oldtestamentisrael300xMerely one year ago it is was largely unthinkable that evangelicals would turn to an evil man like Donald Trump — a malignant narcissist, sexual predator, serial hater, unethical businessman and pathological liar dismissed by many evangelicals at that time as an anti-Christ — to make America Old Testament again, in the image of theocratic-leaning colonial America.

How quickly things change.

Evangelicals by and large are publicly known for their opposition to Jesus’ teachings of love, justice and mercy on the one hand, and commitment to Old Testament discriminatory legal codes on the other hand. So when the ever-shrewd Trump promised wilderness-wandering evangelicals that he would allow them to discriminate against other Americans if he were elected president, they looked past his evil persona and figuratively bowed down to him.

In November over 80% of evangelical voters cast their ballot for the man who had spent his life making mincemeat of the Ten Commandments so dear to evangelicals. At his January inauguration one reporter quoted a Trump follower calling the Donald “my savior.”

True to his word — odd for Trump, to be sure — he appointed an all-star lineup of far right wing evangelicals among his cabinet picks. Evangelicals cheered at the appointee’s commitments to reducing public education, using tax dollars for religious education, assaulting church state separation, discriminating against LGBT persons and other minorities, taking money away from the poor to give to the rich, and so on.

Although Trump’s immigration ban targeting Muslims has at least temporarily made some evangelical leaders publicly uneasy, they are ecstatic about his Supreme Court pick. With a track record of allowing evangelicals to discriminate against persons they deem as unworthy human beings — especially LGBT persons and non-Christians — Neil Gorsuch is Trump’s latest gift to evangelicals as a reward for their faithfulness to him.

And above all else, evangelicals believe Gorsuch will help tilt the court toward making abortion illegal.

Unfortunately for evangelicals, however, abortions will rise under the administration of Donald Trump, as they did during the presidency of George W. Bush. Like Bush, Trump has signed an executive order prohibiting foreign aid for organizations that offer reproductive counseling, including contraceptives. When Bush effectively defunded contraception in international clinics, abortion rates soared. Stateside, a lack of widespread access to contraception on the part of poor Americans led to rising national abortion rates.

Barack Obama, on the other hand, established policies that reduced abortion rates to their lowest since Roe v. Wade became the law of the land in 1973.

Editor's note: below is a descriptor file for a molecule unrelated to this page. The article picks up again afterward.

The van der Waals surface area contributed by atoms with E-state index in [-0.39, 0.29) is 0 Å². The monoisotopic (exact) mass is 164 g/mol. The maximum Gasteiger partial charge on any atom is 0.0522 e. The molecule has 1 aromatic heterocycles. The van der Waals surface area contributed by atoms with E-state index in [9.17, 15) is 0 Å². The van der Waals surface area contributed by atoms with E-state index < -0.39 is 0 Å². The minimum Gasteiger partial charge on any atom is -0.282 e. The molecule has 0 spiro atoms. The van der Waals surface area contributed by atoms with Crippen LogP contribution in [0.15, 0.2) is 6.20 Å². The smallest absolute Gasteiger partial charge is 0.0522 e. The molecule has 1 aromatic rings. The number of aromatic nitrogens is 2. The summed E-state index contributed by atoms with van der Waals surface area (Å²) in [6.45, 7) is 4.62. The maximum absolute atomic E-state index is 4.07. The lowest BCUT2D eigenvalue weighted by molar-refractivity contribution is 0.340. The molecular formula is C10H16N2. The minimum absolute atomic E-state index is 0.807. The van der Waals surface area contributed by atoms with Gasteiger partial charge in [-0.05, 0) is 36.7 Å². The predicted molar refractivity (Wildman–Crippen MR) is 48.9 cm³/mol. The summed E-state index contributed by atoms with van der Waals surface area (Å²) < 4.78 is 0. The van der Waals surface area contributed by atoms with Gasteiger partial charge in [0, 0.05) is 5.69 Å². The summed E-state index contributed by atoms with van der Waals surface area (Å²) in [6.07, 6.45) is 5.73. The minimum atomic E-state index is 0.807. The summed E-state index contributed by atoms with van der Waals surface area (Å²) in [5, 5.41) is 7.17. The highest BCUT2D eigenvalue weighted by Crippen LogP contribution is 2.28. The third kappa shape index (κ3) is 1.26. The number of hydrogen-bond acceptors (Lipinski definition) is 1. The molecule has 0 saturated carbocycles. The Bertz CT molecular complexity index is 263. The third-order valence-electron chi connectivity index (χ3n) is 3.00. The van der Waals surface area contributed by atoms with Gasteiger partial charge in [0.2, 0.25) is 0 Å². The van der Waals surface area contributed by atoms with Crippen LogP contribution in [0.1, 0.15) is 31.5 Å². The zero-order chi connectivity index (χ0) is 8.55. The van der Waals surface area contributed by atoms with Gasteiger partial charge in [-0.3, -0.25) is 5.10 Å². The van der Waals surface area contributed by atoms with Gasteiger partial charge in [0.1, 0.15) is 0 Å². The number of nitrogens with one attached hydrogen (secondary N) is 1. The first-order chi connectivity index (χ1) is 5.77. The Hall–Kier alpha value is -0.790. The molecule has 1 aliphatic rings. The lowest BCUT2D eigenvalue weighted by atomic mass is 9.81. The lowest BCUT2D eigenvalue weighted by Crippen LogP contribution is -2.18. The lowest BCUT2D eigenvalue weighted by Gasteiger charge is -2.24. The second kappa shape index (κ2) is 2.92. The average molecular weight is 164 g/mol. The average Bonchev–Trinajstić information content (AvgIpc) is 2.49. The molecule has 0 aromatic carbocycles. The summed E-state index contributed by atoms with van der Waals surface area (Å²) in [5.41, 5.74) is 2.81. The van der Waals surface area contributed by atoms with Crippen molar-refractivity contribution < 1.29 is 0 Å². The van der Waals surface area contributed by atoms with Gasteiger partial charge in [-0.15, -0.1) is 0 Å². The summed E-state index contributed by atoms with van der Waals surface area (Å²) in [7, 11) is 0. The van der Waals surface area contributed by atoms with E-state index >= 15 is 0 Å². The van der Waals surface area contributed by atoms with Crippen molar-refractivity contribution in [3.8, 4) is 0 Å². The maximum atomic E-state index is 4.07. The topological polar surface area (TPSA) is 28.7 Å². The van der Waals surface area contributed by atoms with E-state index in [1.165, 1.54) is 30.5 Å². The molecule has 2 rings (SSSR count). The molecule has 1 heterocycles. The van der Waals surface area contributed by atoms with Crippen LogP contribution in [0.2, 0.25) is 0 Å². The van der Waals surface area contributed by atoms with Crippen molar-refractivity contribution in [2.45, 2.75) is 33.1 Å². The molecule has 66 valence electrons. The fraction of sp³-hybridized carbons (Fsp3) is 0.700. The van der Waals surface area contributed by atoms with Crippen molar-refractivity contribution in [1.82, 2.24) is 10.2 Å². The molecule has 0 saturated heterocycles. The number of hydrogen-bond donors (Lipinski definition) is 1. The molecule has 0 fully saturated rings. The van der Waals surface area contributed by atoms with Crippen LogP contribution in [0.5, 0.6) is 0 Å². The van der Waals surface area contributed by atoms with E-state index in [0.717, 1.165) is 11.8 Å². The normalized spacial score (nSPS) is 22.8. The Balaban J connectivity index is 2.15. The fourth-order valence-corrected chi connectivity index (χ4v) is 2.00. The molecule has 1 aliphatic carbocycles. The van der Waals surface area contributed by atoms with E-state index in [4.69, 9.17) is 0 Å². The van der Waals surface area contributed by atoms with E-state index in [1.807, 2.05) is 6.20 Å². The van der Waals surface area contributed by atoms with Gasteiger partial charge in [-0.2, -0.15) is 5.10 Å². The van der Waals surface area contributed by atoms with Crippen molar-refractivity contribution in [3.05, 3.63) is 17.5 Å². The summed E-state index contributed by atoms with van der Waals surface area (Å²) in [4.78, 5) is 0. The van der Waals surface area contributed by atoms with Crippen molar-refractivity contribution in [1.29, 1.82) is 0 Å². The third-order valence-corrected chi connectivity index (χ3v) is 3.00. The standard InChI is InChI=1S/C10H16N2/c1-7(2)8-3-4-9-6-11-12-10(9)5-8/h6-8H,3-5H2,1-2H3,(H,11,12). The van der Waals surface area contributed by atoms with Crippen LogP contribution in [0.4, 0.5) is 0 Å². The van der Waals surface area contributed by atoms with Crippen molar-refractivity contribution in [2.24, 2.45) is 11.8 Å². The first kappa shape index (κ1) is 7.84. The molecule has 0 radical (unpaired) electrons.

Quite simply, Obama expanded contraception coverage at home and abroad. In America the Affordable Care Act — otherwise known as ObamaCare — mandated contraceptive coverage in health insurance policies. And internationally, he resumed foreign aid funding of contraceptives in health clinics.

But did anti-abortion evangelicals praise Obama for his administration’s remarkable success in reducing abortions?

Of course not. He is a Democrat. And many had bought into the racist lie — perpetuated by none other than Donald Trump — that the president was not even an American, but had been born in Kenya.

Now, Trump has promised to repeal the Affordable Care Act and cut off federal funding for Planned Parenthood, both of which will dramatically reduce access to contraceptives for poor women, sending the abortion rate upward once again — while evangelicals cheer.

As abortion rates rise, one can also expect racial, religious and ethnic minorities, as well as poor Americans in general, to suffer from the unholy alliance between Trump and evangelicals to make America Old Testament again.

Bruce Gourley

About Bruce Gourley

Bruce Gourley is online editor. In addition to managing Baptist Today’s web presence, Bruce is the executive director of the Baptist History and Heritage Society (baptisthistory.org), general editor of the Baptist History & Heritage Journal, editor of the Baptist Studies Bulletin, creator and author of the "Baptists and the American Civil War Project" (civilwarbaptists.com), and author of seven books. Bruce is also an avid hiker, owns the Yellowstone Net website (yellowstone.net), and is an award-winning photographer (brucegourley.com). A graduate of Mercer University (B.A.), Southern Baptist Theological Seminary (M.Div.), and Auburn University (Ph.D.), he and his family live near Bozeman, Montana.